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Mansfield: Crisis in the Pine Barrens: In early 1864, Union Gen. Nathaniel Banks led a small army up Louisiana’s Red River. His objective, in conjunction with an overland…

Wilson’s Creek: Opening Round in the West: In the months after Fort Sumter fell, Missouri was riven by a civil war within a civil war. Missouri rebels, organized as…

First Saratoga: Burgoyne’s Gambit: In the late summer of 1777, the British master plan to sever New England from the rest of the rebellious American colonies had…

Germantown: Washington Strikes: A British campaign in the late summer of 1777 had defeated George Washington’s American army to capture Philadelphia…

Lettow-Vorbeck: East Africa 1914-18: A game covering the East African campaign of 1914-18. One player controls the Allied units and tries to clear German East Africa…

MiG Alley: Air War Over Korea 1951: A two-player game covering the air battles over North Korea in 1951. One player controls the UN forces and must carry out a series…

Suez ’56: Anglo-French Intervention: A game that places you in command of British, French, and Israeli forces in Operation Musketeer, the invasion of Egypt…

Gaza 1917: Gateway to Jerusalem: A game that places you in command of United States and South Vietnamese (ARVN) forces in the campaign to relieve the USMC…


3 days ago

Today in Military History
4 February 1899

The Battle of Manila begins between American and Filipino forces during the Philippines-American War. American forces occupied Manila in August 1898, following the capture of the city from the Spanish garrison. Surrounding the city were 15,000 Filipino troops of the Philippine Revolutionary Army. The Americans and Filipinos had fought alongside each other months earlier when the US began their invasion of the Philippines. On the evening of 4 February, two American soldiers were posted on sentry duty, and encountered four armed Filipino troops. After requesting the men to halt, shots were exchanged between the two sides. With the opening of hostilities, the Filipino troops around Manila began to attack American defenses. After two days of fighting, the Americans were able to drive off the Filipinos.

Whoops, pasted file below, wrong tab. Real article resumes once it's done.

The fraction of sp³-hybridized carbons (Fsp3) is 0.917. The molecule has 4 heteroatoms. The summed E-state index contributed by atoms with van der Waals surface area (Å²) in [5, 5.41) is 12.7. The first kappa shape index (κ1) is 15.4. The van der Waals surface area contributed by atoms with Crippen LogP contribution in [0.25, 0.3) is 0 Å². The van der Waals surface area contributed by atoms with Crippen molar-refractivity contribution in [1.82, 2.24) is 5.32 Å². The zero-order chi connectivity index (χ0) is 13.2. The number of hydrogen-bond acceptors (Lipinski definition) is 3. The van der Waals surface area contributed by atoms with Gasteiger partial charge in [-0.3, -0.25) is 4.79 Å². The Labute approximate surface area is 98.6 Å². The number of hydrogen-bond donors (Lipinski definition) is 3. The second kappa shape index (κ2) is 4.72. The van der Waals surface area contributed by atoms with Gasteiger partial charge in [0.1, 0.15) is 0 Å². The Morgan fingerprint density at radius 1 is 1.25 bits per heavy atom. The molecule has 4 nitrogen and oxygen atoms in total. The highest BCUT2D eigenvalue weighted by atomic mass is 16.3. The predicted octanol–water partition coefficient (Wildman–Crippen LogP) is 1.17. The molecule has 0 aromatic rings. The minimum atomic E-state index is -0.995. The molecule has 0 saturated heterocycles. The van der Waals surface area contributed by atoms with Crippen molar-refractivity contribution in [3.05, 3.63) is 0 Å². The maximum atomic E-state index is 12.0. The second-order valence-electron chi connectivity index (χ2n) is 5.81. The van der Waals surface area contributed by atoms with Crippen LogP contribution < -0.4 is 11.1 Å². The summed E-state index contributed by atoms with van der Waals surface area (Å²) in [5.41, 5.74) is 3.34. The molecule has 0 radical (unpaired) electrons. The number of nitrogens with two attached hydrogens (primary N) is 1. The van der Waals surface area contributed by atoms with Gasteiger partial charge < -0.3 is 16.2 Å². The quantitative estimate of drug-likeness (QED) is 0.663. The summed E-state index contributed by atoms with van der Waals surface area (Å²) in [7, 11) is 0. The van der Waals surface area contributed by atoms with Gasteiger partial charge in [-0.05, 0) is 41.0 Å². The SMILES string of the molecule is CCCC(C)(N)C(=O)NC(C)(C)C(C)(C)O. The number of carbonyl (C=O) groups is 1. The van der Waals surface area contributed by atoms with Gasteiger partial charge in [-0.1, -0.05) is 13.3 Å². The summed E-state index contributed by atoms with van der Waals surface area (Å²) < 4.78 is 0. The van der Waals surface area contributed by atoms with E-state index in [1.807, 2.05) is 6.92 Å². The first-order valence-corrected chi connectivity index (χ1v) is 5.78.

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5 days ago

Today in Military History
2 February 1141

The army of Robert of Gloucester defeat Stephen of Blois in the Battle of Lincoln. Following the death of King Henry I’s only legitimate son, William Adelin in the sinking of the White Ship, a succession crisis erupted over who would take the throne. Stephen of Blois (grandson of William the Conqueror) made his stake on the throne, but was contested by Matilda (empress of the Holy Roman Empire, and daughter of Henry I). Robert of Gloucester (illegitimate son of Henry I and half-brother of Matilda) led Matilda’s army against Stephen. The two sides clashed at Lincoln Castle, resulting in Robert’s victory and the capture of Stephen.
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6 days ago

The Deal of the Week
Cherkassy Pocket

We will feature one product each week at a special discount, giving you the chance to save big! Visit the above link to place your order today. Limited quantities, so don't wait.
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1 week ago

Today in Military History
28 January 1846

British forces defeat a Sikh army in the Battle of Aliwal. The Sikh kingdom of Punjab was expanded and consolidated by Sikh forces in the early years of the 19th century. During this same period, Britain was launching its conquest of the border regions of the Punjab. Initially friendly towards each other, the two sides went to war following the death of Ranjit Singh, the Maharaja of the Sikh Empire. With Singh’s death, the Sikh Empire fell into disarray. The Sikh army invaded British territory on the border of the Punjab, igniting the First Anglo-Sikh War. On 28 January 1846, the Sikh army occupied a ridge between the villages of Aliwal and Bhundri. The Sikh’s fielded an army of 20,000 soldiers, and 70 artillery pieces. The British had a significantly smaller force, with 12,000 soldiers and 32 artillery guns. Despite the numerical advantage and control of the high ground, the British crushed the Sikh army. The Sikhs lost 2,000 men in the battle and abandoned 67 guns in their retreat from the battlefield.
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2 weeks ago

Today in Military History
26 January 1808

The Rum Rebellion begins in Australia. On 26 January, the governor of New South Wales, William Bligh was overthrown by Maj. George Johnston and the New South Wales Corps. Bligh had previously commanded the HMS Bounty, and his poor leadership and mistreatment of the crew led to a mutiny. Despite his failure on the Bounty, Bligh remained in Royal Navy service, eventually earning the position of governor of New South Wales. With the overthrow of the New South Wales government, the colony remained under military control until 1810. Maj. Gen. Lachlan Macquarie was appointed governor of the colony in 1810 and remained governor until 1821, and had a leading role in reforming social, economic, and architectural development in Australia, earning him the title “Father of Australia.”
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